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Duterte ordered Philippine killings, hit man testifies

Edgar Matobato holds a roll of tape, the type of which he says he used on his victims, during a Senate hearing.
Edgar Matobato holds a roll of tape, the type of which he says he used on his victims, during a Senate hearing.Ezra Acayan/Reuters

MANILA — He was a member of a hit squad that killed hundreds over the years, taking part in about 50 of the murders himself. One victim was fed to crocodiles, he recalled, and four others were hanged and thrown into the sea.

The self-described hit man, Edgar Matobato, said that Rodrigo Duterte, the new president of the Philippines, presided over the extrajudicial killings of about 1,000 criminals and political opponents when he was mayor of Davao City for most of the past two decades — even ordering some of the killings himself.

“We were tasked to kill criminals every day, including [drug] pushers and snatchers,” Matobato said Thursday at a televised Senate hearing investigating extrajudicial killings in Davao City.


Duterte’s promise during his presidential campaign to pursue his antidrug push nationally has alarmed human rights groups, which fear that extrajudicial killings are eroding the rule of law in the Philippines, an important US ally in Asia.

International leaders have also expressed concern, including President Obama, who has urged Duterte to observe the rule of law and human rights.

In his testimony, Matobato, 57, said he was appointed to the death squad, originally known as the Lambada Boys, after Duterte was first elected mayor of Davao in 1988. He said that the squad operated with the tacit approval of the Davao police.

In his most explosive remarks, Matobato said that he had heard Duterte personally order some of the killings.

A spokesman for the president, Martin Andanar, denied the charges Thursday, saying of Duterte: “I don’t think he is capable of giving those orders.”

Duterte has a history of provocative remarks about criminal justice, including his assertion in 2009 that crime suspects were “a legitimate target of assassination.”

Rights groups have long accused him of being complicit in hundreds of extrajudicial killings in Davao. The Philippine Commission on Human Rights said that from 2005 to 2009, the Davao Death Squad had killed 206 people, including 107 who had criminal records or were suspected of crimes.


The hearing Thursday was led by Senator Leila de Lima, a former chairwoman of the Philippine Commission on Human Rights, an independent government body that has investigated police killings in Davao and is looking at a new spate of deaths nationwide.

De Lima, a former secretary of justice, has also criticized Duterte for a nationwide spike in extrajudicial killings since he became president that he has encouraged — vowing, for example, to kill 100,000 criminals within six months of taking office.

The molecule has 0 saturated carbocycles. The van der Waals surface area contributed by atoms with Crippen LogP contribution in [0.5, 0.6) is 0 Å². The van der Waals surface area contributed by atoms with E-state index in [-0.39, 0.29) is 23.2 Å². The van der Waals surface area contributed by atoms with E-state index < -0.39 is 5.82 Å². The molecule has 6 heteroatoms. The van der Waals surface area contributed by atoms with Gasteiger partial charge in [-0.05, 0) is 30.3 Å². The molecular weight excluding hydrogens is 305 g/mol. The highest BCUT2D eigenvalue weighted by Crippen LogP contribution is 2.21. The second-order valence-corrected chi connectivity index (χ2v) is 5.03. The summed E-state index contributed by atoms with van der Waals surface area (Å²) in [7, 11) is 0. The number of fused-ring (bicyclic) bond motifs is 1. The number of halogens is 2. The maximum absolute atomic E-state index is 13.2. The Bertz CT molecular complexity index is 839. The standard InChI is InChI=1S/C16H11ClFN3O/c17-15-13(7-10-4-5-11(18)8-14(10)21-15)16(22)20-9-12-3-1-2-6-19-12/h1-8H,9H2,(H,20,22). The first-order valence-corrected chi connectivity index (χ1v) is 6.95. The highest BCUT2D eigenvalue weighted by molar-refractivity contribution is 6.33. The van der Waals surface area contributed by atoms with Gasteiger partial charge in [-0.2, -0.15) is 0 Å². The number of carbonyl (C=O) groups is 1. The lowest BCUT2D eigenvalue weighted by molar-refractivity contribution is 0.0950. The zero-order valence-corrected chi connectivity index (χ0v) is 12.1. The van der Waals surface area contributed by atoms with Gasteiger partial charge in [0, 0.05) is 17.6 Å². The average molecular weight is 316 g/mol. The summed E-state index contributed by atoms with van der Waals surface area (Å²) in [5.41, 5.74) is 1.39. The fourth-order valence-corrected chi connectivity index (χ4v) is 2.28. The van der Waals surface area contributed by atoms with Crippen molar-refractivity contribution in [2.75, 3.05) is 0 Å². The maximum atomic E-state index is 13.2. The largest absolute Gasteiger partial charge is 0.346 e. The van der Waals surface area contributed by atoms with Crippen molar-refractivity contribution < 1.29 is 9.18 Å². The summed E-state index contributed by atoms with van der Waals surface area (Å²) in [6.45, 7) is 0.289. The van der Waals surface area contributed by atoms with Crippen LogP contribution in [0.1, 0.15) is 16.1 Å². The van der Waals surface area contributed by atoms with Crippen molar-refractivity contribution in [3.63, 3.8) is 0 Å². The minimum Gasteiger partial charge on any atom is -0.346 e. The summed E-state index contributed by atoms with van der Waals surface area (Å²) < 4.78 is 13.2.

“Perhaps we can link what is happening now to what happened in Davao City in the 1990s until the present, and how the Philippines now mirrors the city of Davao under the two-decade rule of Mayor Duterte,” de Lima said at the hearing.

Ernesto Abella, a presidential spokesman, said the hearing was “a rehash of issues that have already been addressed in 2009” under de Lima, and that “even then no case was filed against then-Mayor Duterte.”

He added, “Aside from indications that this is a perjured witness, one wonders at the timing of the case, when de Lima is about to face the Senate inquiry on her alleged involvement in the illegal drug case.”

The national police said in a statement Thursday that 1,506 people suspected of being drug dealers or users had been killed by police in the campaign since Duterte took office and that 1,571 additional murders over the same period were under investigation.


Duterte has responded to criticism by going on the offensive.

This month, he called Obama a “son of a whore” and threatened to repeat the slur in person if Obama challenged him on extrajudicial deaths as the two crossed paths at a regional meeting in Laos.

Duterte has also accused de Lima of taking drug cartel money — a charge she denied — and suggested that she hang herself.

Joseph Franco, a research fellow at the Nanyang Technological University in Singapore who has studied the Philippine military establishment, said that allegations about the Davao Death Squad had never been aired so publicly at a high-level Senate hearing.

“This will be a test case,” he said in an e-mail. “We shall see if Matobato’s testimony creates the condition to remove the chilling effect” that Duterte’s “clan” had long exerted on potential witnesses.

Death squads have also killed gang members and children in Davao, the New York-based advocacy group Human Rights Watch said in a 2009 report on extrajudicial violence in the Philippines, citing interviews with dozens of the victims’ relatives.

The report said impunity for such crimes in Davao and elsewhere was “nearly total.”

In 2013, Matobato said, he tried to leave the death squad. “I wanted to work decently, and my conscience was bothering me,” he said. “Innocent people were being killed.”

His handlers tortured him, he added, but eventually let him go.